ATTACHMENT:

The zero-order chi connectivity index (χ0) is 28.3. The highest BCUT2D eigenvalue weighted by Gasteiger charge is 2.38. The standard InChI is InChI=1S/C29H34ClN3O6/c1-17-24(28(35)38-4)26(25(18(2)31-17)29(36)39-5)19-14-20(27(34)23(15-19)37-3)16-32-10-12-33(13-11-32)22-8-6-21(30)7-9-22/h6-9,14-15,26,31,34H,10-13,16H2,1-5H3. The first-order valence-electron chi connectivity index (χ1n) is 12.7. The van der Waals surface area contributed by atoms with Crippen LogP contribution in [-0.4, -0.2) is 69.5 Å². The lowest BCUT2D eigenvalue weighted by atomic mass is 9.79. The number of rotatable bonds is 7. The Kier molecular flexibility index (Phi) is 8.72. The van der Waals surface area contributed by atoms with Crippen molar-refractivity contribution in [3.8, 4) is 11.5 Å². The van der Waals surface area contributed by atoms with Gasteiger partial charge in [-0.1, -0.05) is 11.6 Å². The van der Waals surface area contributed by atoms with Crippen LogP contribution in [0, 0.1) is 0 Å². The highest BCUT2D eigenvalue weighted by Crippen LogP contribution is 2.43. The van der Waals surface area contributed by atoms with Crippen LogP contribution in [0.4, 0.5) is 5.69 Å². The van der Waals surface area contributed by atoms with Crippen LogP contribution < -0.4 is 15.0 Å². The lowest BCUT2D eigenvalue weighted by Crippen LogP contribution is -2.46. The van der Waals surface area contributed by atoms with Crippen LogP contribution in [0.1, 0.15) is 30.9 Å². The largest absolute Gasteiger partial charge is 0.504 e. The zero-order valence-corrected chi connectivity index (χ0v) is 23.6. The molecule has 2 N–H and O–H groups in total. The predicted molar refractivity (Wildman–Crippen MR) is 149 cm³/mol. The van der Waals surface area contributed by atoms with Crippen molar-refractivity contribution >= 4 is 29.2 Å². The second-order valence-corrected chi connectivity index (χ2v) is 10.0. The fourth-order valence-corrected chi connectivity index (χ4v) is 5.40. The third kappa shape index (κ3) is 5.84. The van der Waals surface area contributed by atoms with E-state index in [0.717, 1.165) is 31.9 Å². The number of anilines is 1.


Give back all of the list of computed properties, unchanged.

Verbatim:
The zero-order chi connectivity index (χ0) is 28.3. The highest BCUT2D eigenvalue weighted by Gasteiger charge is 2.38. The standard InChI is InChI=1S/C29H34ClN3O6/c1-17-24(28(35)38-4)26(25(18(2)31-17)29(36)39-5)19-14-20(27(34)23(15-19)37-3)16-32-10-12-33(13-11-32)22-8-6-21(30)7-9-22/h6-9,14-15,26,31,34H,10-13,16H2,1-5H3. The first-order valence-electron chi connectivity index (χ1n) is 12.7. The van der Waals surface area contributed by atoms with Crippen LogP contribution in [-0.4, -0.2) is 69.5 Å². The lowest BCUT2D eigenvalue weighted by atomic mass is 9.79. The number of rotatable bonds is 7. The Kier molecular flexibility index (Phi) is 8.72. The van der Waals surface area contributed by atoms with Crippen molar-refractivity contribution in [3.8, 4) is 11.5 Å². The van der Waals surface area contributed by atoms with Gasteiger partial charge in [-0.1, -0.05) is 11.6 Å². The van der Waals surface area contributed by atoms with Crippen LogP contribution in [0, 0.1) is 0 Å². The highest BCUT2D eigenvalue weighted by Crippen LogP contribution is 2.43. The van der Waals surface area contributed by atoms with Crippen LogP contribution in [0.4, 0.5) is 5.69 Å². The van der Waals surface area contributed by atoms with Crippen LogP contribution < -0.4 is 15.0 Å². The lowest BCUT2D eigenvalue weighted by Crippen LogP contribution is -2.46. The van der Waals surface area contributed by atoms with Crippen LogP contribution in [0.1, 0.15) is 30.9 Å². The largest absolute Gasteiger partial charge is 0.504 e. The zero-order valence-corrected chi connectivity index (χ0v) is 23.6. The molecule has 2 N–H and O–H groups in total. The predicted molar refractivity (Wildman–Crippen MR) is 149 cm³/mol. The van der Waals surface area contributed by atoms with Crippen molar-refractivity contribution >= 4 is 29.2 Å². The second-order valence-corrected chi connectivity index (χ2v) is 10.0. The fourth-order valence-corrected chi connectivity index (χ4v) is 5.40. The third kappa shape index (κ3) is 5.84. The van der Waals surface area contributed by atoms with E-state index in [0.717, 1.165) is 31.9 Å². The number of anilines is 1.